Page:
Wednesday, June 23, 2010


Anna Swir (Swirszczynska) 1909-1984


Through the streets of Warsaw

kitchens for the poor are hauled.

The poor stand in lines,

they warm themselves by bonfires

which are lit for them

in the streets of Warsaw.

It is the First World War.

Mother put on a kerchief,

covered her face, went out

into the street to stand in line

for the soup of the poor.

Mother was afraid

that the janitor's wife would see her.

Mother after all was

the wife of an artist.


Twenty-four hours

I was dying of fever.

Twenty-four hours

mother knelt

and prayed by my bed.

Twenty-four hours

father lay, face down

on the floor.

They saved me.


I am filled with love

as a great tree with the wind,

as a sponge with the ocean,

as a great life with suffering,

as time with death.


I sleep in blue pajamas,

at my right my child sleeps.

I have never cried,

I will never die.

I sleep in blue pajamas,

at my left my man sleeps.

I have never knocked my head against the wall,

I have never screamed out of fear.

How large this bed is

if it had room enough

for such happiness.


You lie asleep,

warm as a small heating plant.

Your lungs move, viscera digest,

glands diligently work,

biological processes of your sleep

make grow

the vegetation of dreams.

Do you belong to me?

I myself do not belong to you.

I touch my skin,

lungs move inside me,

viscera digest,

the body performs its work

with which I am not acquainted.

I know so little about the activity of the pineal gland.

Really, what do I have in common

with my body.

I touch your skin and my skin,

I am not in you

and you are not in me.

It's cold here.

Homeless, I tremble looking

at our two bodies

warm and quiet.


I envy you. Every moment

You can leave me.

I cannot

leave myself.


Walking to your place for a love feast

I saw on a street corner

an old beggar woman.

I took her hand,

kissed her delicate cheek,

we talked, she was

the same inside as I am,

from the same kind,

I sensed this instantly

as a dog knows my scent

another dog.

I gave her money,

I could not part from her.

After all, one needs

someone who is close.

And then I no longer knew

why I was walking to your place.


Look in the mirror. Let us both look.

Here is my naked body.

Apparently you like it,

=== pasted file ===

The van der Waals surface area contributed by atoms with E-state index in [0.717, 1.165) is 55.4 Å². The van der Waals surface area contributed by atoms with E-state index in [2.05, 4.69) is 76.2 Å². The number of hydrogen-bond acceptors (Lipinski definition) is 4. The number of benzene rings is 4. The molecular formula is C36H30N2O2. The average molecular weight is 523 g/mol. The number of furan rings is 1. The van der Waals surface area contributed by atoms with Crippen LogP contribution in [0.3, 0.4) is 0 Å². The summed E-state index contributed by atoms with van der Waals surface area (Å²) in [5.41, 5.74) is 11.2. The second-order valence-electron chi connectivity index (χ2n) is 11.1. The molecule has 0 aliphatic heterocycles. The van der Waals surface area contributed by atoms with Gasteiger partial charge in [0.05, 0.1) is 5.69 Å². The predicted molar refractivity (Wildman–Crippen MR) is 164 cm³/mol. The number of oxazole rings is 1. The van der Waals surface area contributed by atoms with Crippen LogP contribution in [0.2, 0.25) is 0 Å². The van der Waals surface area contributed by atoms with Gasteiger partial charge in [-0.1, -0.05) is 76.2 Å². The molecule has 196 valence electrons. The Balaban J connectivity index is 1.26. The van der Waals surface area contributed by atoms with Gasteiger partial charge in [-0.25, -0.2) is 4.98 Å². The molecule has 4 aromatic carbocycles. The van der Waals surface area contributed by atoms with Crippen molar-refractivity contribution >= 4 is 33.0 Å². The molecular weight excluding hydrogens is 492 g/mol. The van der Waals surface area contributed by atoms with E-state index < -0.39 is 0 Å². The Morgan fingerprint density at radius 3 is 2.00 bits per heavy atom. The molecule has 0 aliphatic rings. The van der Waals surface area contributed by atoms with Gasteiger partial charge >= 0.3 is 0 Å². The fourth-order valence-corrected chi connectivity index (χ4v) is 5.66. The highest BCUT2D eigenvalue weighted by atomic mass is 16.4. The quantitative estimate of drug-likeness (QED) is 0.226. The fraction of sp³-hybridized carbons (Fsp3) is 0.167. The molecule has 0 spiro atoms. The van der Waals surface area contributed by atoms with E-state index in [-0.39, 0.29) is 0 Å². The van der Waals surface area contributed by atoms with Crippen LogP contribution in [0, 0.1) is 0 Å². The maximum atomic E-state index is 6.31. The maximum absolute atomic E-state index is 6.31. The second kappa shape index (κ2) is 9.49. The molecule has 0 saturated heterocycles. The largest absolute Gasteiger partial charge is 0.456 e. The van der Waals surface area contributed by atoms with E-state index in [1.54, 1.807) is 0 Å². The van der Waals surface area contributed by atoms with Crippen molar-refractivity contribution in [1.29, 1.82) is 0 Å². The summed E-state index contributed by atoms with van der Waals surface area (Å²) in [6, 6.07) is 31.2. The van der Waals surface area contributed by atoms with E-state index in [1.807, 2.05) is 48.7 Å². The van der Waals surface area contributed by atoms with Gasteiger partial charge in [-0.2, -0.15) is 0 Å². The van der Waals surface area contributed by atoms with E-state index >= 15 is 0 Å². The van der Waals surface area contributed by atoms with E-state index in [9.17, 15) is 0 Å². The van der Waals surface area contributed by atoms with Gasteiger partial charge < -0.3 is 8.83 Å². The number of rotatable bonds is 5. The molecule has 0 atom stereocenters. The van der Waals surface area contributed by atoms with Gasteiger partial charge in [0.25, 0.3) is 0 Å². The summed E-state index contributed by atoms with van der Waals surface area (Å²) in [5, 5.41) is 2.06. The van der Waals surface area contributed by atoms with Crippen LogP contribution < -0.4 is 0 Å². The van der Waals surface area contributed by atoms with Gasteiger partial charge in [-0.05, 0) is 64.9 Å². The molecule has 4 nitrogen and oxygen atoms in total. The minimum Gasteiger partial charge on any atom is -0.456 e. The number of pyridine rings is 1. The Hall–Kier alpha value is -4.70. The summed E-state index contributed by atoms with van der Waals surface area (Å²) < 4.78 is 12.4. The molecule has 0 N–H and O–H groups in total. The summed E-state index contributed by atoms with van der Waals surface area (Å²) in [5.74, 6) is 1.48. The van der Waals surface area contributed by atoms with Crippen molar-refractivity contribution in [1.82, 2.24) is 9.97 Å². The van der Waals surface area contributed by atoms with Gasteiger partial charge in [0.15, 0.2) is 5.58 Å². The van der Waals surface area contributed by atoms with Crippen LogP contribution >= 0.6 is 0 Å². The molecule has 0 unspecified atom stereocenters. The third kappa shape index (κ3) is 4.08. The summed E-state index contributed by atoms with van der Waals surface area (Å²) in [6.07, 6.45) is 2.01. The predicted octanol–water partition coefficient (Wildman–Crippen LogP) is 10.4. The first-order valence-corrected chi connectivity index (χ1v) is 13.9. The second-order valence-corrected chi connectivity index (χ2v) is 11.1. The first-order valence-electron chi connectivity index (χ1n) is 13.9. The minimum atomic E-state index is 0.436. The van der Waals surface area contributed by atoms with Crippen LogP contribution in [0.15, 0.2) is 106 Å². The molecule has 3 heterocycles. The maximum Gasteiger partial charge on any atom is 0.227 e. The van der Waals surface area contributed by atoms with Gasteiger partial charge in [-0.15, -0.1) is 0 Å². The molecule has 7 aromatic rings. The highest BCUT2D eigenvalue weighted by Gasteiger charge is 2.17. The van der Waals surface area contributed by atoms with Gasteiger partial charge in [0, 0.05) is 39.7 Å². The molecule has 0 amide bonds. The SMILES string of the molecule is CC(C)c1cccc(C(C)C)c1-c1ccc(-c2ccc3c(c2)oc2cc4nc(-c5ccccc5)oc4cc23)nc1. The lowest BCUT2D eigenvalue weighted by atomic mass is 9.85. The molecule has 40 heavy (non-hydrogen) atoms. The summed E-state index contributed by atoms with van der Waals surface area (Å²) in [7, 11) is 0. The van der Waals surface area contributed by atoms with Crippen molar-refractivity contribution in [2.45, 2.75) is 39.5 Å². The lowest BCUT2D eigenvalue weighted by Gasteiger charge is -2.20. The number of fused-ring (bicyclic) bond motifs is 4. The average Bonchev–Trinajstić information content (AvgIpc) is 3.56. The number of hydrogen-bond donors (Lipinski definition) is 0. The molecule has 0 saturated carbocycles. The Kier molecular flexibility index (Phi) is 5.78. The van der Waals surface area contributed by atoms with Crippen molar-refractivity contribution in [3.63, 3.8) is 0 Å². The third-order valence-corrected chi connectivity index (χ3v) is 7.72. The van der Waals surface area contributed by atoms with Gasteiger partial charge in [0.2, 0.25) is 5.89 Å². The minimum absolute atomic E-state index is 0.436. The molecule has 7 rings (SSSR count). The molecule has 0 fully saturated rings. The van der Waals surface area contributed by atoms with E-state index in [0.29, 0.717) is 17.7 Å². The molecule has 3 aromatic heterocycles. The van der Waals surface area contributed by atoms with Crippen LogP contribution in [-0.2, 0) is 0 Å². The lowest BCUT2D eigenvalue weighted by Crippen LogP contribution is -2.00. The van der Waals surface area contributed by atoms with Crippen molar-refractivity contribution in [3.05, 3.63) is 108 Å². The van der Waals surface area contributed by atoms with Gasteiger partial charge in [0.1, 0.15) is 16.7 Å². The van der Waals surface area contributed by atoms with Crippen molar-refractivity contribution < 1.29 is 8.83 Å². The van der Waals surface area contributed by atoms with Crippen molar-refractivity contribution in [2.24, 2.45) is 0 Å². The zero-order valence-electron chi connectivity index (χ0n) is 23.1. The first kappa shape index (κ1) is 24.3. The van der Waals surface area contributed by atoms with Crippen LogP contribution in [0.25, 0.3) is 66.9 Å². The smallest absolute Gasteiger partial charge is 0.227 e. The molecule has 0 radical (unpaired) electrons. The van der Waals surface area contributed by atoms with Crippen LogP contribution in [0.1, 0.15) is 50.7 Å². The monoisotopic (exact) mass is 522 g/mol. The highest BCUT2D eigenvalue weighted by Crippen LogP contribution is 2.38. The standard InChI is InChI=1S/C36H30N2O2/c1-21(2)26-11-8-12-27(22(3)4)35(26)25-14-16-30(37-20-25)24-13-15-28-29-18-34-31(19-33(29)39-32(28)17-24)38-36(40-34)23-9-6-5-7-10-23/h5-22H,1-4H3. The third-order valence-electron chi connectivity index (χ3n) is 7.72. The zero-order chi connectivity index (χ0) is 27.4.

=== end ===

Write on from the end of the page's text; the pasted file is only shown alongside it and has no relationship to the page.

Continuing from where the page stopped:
I have no reason to.

Who bound us, me and my body?

Why must I die

together with it?

I have the right to know where the borderline

between us is drawn.

Where am I, I, I myself?

Belly, am I in the belly? In the intestines?

In the hollow of the sex? In a toe?

Apparently in the brain. I do not see it.

Take my brain out of my skull. I have the right

to see myself. Don't laugh.

That's macabre, you say.

It's not me who made

my body.

I wear the used rags of my family,

an alien brain, fruit of chance, hair

after my grandmother, the nose

glued together from a few dead noses.

What do I have in common with all that?

What do I have in common with you, who like

my knee, what is my knee to me?


I would have chosen a different model.

I will leave both of you here,

my knee and you.

Don't make a wry face, I will leave you all my body

to play with.

And I will go.

There is no place for me here,

in this blind darkness waiting for


I will run out, I will race

away from myself.

I will look for myself


like crazy

till my last breath.

One must hurry

before death comes. For by then

like a dog jerked by its chain

I will have to return

into this stridently suffering body.

To go through the last

most strident ceremony of the body.

Defeated by the body,

slowly annihilated because of the body

I will become kidney failure

or the gangrene of the large intestine.

And I will expire in shame.



is the hardest

work of all.

The old and sick

should be exempt from it.


I am digging potatoes for dinner,

an ant climbs my naked leg.

— Ant, what do you think

of eternity?

The ant has a superhuman face

like chemical processes

in the sun.

The ant can educate me

in questions of eternity.

Digging potatoes

improves the mind.


Like an eye and an eyelid

United by a tear.


Because there is no me

and because I feel

how much there is no me.


Two rucksacks,

two grey heads.

And the roads of all the world

for wandering.

from, TALKING TO MY BODY (Copper Canyon)
translated by Czeslaw Milosz and Leonard Nathan

"Anna Swir (Swirszczyska) was born in Warsaw in 1909, the daughter of a painter. As she herself says, she literally grew up in her father's workshop, sleeping and preparing her lessons there. The poverty in which the family lived forced her to look for work early in life. In her own words: "I was then terribly shy, ugly, and crushed by a mountain of complexes." She put herself through the university, studying medieval and baroque Polish literature and discovering the Polish language of the fifteenth century, which according to her, is the most vigorous. Her first poems, published in the 1930s, bear the marks both of her upbringing in the artistic milieu (images taken from paintings and albums of reproductions) and of her fascination with the Middle Ages. These are mostly short poems in prose, sophisticated miniatures, from which any personal accents are carefully eliminated. The form of the miniature was to return later, while the reticence about her personal life was to disappear."

— Czeslaw Milosz